One of the Airborne Delivery Challenge teams using a Paparazzi autopilot which requires a PPM receiver, went out for the test flight and was having so much glitching that they had almost no control, even from only a few feet away. . They switched to a PCM S receiver, which was okay, but this meant they couldn't use their autopilot. Even the people using Spektrum 2.4GHz RC radios were having severe problems, and there were so many different airframes that the cause would not have been airframe or equipment layout related...

For you interest, there is another UAV challenge in South Australia, called Genesis UAV Challenge for high schools, similar to the Airborne Delivery Challenge.

Comment by Rory Paul on September 30, 2008 at 3:30pm
What was the distance that had to be flown to the rescue victim?
Comment by AD on September 30, 2008 at 4:58pm
G'day all,
Aaron Donaldson here. One half of Team Telemasters.
for our documentary entered into the UAV Challenge.

Great competition and well worth all the effort to get there.

Our UAV is a 30 year old Senior Telemaster airframe converted to electric. My Dad built two of these when I was a year old and myself and Simeon resurrected them to use in the Challenge. I live in Geelong VIC and Simeon lives in Toowoomba QLD (About 1800 kms apart) Having two similar airframes meant we could both test the systems and we would have a spare frame for the comp.

Our plane flew perfectly during the test day (Tuesday) and completed the first fully autonomous circuit at the competition (in the two years it's been run). We are using a UNAV 3500FW and it performed perfectly. A big thanks to Mark at UNAV for his help and assistance in the AP setup. Nothing was too much trouble.

On the day of the competition (Wed) the QUT team suffered a crash during a flight demonstration to qualify to compete in the Search and Rescue Challenge. I spoke to members of the team afterwards and they believe (without fully studying it) the failure was due to power loss to their AP system causing a reset and loss of communication. Their system doesn't arm until satellites are acquired so a power loss means around a 30 second reboot. On viewing footage of the failure they didn't think that their failsafe had activated due to the position of the control surfaces not moving to the correct pre set positions. (all of this is just info gathered from talking with members of the team and may not be real cause anyway :)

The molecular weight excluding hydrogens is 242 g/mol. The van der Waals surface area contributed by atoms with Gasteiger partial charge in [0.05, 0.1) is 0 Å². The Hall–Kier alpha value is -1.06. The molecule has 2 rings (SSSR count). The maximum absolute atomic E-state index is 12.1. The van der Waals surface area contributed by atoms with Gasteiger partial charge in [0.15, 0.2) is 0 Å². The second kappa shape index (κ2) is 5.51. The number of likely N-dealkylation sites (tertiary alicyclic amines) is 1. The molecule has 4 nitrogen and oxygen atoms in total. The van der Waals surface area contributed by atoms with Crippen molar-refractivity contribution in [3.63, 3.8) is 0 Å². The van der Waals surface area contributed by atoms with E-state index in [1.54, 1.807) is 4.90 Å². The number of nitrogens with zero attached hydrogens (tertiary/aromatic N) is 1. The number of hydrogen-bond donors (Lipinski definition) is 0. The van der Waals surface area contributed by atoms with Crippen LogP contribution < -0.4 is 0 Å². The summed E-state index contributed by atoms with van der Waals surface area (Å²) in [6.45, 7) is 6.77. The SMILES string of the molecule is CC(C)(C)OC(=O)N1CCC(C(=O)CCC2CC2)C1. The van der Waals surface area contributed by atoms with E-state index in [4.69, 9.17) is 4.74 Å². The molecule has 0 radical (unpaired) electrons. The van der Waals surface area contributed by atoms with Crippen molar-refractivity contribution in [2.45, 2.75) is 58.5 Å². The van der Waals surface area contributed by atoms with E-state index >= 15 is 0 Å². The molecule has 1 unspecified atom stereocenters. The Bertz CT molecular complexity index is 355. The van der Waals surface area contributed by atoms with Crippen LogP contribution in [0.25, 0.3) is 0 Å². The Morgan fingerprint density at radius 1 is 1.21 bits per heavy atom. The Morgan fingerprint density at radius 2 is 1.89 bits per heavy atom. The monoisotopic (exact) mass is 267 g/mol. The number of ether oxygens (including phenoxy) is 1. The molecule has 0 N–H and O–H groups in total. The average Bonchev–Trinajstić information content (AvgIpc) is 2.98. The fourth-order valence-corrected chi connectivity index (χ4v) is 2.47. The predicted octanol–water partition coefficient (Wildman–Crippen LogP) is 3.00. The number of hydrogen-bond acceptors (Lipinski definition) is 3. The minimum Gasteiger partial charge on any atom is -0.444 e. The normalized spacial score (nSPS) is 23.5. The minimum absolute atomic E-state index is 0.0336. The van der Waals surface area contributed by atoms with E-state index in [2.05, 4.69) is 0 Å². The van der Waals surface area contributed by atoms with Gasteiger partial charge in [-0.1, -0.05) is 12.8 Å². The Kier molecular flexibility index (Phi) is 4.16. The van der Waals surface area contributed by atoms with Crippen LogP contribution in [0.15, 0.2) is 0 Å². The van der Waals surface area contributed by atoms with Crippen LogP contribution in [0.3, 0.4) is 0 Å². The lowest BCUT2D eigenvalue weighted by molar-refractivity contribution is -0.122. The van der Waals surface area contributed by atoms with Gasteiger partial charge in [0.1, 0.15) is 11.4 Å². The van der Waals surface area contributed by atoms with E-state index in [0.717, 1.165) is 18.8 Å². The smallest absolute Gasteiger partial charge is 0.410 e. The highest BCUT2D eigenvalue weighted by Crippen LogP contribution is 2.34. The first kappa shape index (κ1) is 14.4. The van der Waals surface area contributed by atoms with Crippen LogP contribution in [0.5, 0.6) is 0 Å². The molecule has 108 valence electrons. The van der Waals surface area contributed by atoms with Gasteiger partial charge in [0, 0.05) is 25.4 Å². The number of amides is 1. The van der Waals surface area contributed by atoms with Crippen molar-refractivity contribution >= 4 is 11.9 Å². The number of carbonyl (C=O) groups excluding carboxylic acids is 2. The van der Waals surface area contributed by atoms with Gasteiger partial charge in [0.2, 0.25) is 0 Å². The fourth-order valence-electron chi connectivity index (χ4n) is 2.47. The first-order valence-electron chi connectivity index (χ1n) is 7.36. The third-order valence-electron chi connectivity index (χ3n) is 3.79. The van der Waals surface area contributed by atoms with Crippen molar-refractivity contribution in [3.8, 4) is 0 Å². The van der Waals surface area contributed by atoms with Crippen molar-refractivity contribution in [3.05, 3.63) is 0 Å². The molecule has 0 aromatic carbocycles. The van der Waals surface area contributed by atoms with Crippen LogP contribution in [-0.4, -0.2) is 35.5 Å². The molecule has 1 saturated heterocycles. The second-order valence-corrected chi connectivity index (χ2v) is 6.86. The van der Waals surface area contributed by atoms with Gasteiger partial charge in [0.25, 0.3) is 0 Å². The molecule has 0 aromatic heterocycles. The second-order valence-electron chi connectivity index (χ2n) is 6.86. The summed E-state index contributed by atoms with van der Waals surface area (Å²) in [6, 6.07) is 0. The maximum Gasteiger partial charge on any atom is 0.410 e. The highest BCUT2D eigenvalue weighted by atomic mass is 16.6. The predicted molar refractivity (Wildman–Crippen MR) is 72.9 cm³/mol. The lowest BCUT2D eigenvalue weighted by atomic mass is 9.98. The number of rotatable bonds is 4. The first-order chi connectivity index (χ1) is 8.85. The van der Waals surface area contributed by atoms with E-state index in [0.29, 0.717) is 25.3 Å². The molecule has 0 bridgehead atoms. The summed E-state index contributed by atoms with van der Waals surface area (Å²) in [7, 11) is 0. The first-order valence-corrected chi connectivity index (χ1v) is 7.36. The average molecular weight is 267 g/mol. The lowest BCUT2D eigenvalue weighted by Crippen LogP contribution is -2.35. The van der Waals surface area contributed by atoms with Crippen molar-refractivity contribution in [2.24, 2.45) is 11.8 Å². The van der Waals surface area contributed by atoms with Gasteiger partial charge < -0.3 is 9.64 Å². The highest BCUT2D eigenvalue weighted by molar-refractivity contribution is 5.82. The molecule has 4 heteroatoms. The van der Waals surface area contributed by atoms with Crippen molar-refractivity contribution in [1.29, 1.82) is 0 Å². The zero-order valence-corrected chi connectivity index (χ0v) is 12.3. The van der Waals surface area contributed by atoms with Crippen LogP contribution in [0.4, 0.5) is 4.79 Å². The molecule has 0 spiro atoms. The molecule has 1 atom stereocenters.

Our aircraft was capable of completing the mission but due to operator error in the calibration process (our two team members live 1800 kms apart and have had no time to practice a full run and setup for the mission) and our standard operating procedures having not been set before the day. After attempting to start the mission the aircraft was seeking an incorrect altitude so we landed to check our systems. All seemed okay so we attempted again. On climb out we the aircraft went into failsafe mode and terminated the flight. Our safety system works on a heartbeat pulse being received by system onboard the aircraft and when it doesn't get the pulse, after 7 seconds the servos move to a pre set position and the throttle stops. Our UAV descended in a circling manner and landed on the airfield. The tail, prop and undercarriage were damaged and we couldn't repair it and reattempt in the time left available to us.
On removing the wing I noticed that the main flight batteries had shifted in flight and unplugged a power connector for the radio modem that is mounted in the wing. Having lost the power to the modem our safety system didn't receive the pulse and it went into failsafe mode overriding RC commands. Just as it was designed to do and just as the organisers wanted too.
The Missouri S&T team, also using a Senior Telemaster, suffered damage to their UAV due to pilot error on take off. A bit of bad luck for them after a lot of work. They had a great setup and would have made it into the search area for sure.

So all up two aircraft failed due to procedures and or operator error and the third was an equipment failure (yet TBC)